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Conspiracy Analogy

Entry 532, on 2007-05-14 at 19:46:01 (Rating 3, News)

A common mechanism people use to support conspiracy theories, which otherwise don't have a lot going for them, is to use false analogies. At the best of times an analogy establishes tenuous support for the reality of a theory, but when the analogy itself is invalid it suggests that the supporters of the theory are resorting to desperate tactics.

I'm mentioning this in connection with conspiracy theories related to the 9/11 terrorist attacks. A common analogy is with the Reichstag Fire which Hitler used to strengthen his political power before World War II. It was generally accepted that Hitler arranged for the fire to be started and then blamed the Communists, giving him an excuse to introduce new laws restricting freedoms. That must sound really familiar to conspiracy theorists who claim the US government coordinated or carried out the 9/11 attacks, then used them as an excuse to start the wars in the Middle East, and to introduce new restrictive laws at home.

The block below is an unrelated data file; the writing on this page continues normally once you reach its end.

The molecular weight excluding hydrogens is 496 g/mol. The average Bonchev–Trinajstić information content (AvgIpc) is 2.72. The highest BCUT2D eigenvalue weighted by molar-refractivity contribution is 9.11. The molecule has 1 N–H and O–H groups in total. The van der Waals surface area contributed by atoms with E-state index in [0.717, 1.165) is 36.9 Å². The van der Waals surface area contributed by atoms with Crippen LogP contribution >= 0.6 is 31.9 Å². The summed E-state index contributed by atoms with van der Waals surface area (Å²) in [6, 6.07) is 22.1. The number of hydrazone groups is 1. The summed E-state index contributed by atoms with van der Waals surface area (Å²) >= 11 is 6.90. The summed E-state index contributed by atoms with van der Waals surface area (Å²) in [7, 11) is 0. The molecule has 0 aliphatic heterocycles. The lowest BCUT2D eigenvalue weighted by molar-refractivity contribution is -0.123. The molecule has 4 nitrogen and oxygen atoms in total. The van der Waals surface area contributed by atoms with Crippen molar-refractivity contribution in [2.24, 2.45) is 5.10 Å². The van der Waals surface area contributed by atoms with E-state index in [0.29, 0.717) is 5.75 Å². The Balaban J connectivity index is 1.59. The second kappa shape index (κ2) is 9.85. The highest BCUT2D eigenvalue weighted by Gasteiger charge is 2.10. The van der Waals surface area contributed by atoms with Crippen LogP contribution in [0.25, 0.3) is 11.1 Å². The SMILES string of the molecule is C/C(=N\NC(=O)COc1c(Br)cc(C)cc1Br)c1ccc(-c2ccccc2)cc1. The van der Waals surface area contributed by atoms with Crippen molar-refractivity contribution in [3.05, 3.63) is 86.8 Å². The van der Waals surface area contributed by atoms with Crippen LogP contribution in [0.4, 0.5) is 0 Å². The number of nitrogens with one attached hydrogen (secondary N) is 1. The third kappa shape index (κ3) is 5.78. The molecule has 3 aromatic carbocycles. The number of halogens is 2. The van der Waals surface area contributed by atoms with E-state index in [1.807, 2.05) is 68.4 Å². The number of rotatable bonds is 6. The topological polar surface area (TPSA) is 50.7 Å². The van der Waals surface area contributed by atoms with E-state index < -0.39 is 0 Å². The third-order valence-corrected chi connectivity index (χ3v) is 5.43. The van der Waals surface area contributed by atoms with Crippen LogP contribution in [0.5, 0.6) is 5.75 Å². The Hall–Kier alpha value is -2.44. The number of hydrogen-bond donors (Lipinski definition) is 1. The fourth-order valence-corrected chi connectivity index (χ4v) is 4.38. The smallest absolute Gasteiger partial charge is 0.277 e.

But there's a problem. New research indicates that it really might have been the Communists who started the fire and that Hitler just took advantage of the situation to advance his own political ambitions. This sounds like a more likely analogy to me. I can certainly understand Bush using the situation to launch the wars on Afghanistan and Iraq, and to introduce draconian new laws, in other words to be an opportunist. I really can't imagine how anyone would think he would have deliberately launched the attacks.

So maybe the analogy is useful after all, but not in the way the conspiracy theorist thought. I suppose that's the problem with using weak forms of evidence to support your cause.


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